The special counsel’s office announced in a Monday court filing that it is prepared to sentence former national security adviser Michael Flynn, suggesting his months of cooperation with the federal government’s investigation has come to an end.
Flynn’s attorneys and federal prosecutors requested a sentencing date of Nov. 28 or “any of the following seven business days.”
The former Trump administration official pleaded guilty in December 2017 to lying to the FBI about his contacts with Russian officials. At the time, he said his decision to cooperate with Special Counsel Robert Mueller was “made in the best interests of my family and of our country.”
In the ensuing months, federal prosecutors and Flynn’s attorneys repeatedly filed joint requests to defer sentencing in his case, saying the matter was not “ready to be scheduled.” Frustrated by the prolonged process, U.S. District Judge Emmet Sullivan summoned the parties to a July hearing to give a fuller account of their reasoning.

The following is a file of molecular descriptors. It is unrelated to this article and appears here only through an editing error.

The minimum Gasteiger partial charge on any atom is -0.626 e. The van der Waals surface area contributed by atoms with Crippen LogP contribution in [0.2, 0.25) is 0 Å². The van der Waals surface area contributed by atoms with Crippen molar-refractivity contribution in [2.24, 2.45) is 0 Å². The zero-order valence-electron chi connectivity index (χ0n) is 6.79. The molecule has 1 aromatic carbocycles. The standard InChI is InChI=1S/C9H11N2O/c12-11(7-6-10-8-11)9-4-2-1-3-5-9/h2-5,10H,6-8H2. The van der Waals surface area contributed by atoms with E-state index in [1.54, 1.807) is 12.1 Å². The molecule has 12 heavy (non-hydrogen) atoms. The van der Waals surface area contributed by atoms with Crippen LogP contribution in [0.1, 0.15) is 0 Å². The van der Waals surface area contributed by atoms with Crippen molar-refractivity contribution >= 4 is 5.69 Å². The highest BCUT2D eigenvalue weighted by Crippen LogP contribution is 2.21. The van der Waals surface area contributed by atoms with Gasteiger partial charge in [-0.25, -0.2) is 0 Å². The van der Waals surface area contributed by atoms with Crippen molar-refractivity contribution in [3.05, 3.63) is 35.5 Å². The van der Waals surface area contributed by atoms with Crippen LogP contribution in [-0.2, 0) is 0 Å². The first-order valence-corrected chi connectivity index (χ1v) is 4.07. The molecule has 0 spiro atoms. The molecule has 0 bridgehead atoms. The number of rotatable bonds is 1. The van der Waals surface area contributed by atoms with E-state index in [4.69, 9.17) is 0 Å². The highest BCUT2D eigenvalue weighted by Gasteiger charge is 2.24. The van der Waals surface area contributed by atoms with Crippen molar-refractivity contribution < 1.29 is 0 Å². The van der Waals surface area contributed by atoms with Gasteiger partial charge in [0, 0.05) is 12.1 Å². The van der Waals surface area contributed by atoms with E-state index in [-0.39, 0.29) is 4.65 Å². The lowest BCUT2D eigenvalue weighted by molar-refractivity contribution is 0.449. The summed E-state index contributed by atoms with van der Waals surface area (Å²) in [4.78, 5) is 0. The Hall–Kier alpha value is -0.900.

Former federal prosecutors say that these repeated delays suggest that Flynn was divulging a significant amount of information useful to the government.
Flynn came under FBI scrutiny for a host of murky foreign dealings. As he admitted in court documents, Flynn failed to register as a foreign agent for a lobbying campaign he conducted on behalf of top Turkish officials.
Before his ouster from office, Flynn also reportedly convinced the National Security Council to promote his former business associates by granting them approval to build and operate dozens of nuclear power plants in the Middle East.
In interactions that cut to the heart of the special counsel probe, Flynn also admitted to acting on the orders of a “very senior member” and “senior official” of President Trump’s transition team by reaching out to senior Russian officials to discuss key foreign policy matters while President Obama was still in office. Those included two discussions with then-Russian ambassador Sergey Kislyak.